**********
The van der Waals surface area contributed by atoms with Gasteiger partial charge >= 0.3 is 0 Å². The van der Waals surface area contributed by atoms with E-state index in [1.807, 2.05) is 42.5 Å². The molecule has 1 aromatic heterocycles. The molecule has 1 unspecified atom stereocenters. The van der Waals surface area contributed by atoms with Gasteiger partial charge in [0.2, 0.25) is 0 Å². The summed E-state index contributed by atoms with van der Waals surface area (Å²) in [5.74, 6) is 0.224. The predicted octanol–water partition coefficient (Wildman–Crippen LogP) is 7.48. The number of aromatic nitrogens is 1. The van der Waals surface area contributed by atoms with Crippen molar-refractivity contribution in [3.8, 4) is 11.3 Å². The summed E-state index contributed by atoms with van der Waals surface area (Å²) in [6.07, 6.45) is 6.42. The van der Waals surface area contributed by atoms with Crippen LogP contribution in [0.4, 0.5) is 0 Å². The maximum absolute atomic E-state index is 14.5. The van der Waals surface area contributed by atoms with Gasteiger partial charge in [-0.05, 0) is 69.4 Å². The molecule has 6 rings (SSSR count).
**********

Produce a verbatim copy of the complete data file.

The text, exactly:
The van der Waals surface area contributed by atoms with Gasteiger partial charge >= 0.3 is 0 Å². The van der Waals surface area contributed by atoms with E-state index in [1.807, 2.05) is 42.5 Å². The molecule has 1 aromatic heterocycles. The molecule has 1 unspecified atom stereocenters. The van der Waals surface area contributed by atoms with Gasteiger partial charge in [0.2, 0.25) is 0 Å². The summed E-state index contributed by atoms with van der Waals surface area (Å²) in [5.74, 6) is 0.224. The predicted octanol–water partition coefficient (Wildman–Crippen LogP) is 7.48. The number of aromatic nitrogens is 1. The van der Waals surface area contributed by atoms with Crippen molar-refractivity contribution in [3.8, 4) is 11.3 Å². The summed E-state index contributed by atoms with van der Waals surface area (Å²) in [6.07, 6.45) is 6.42. The van der Waals surface area contributed by atoms with Crippen LogP contribution in [0.4, 0.5) is 0 Å². The maximum absolute atomic E-state index is 14.5. The van der Waals surface area contributed by atoms with Gasteiger partial charge in [-0.05, 0) is 69.4 Å². The molecule has 6 rings (SSSR count).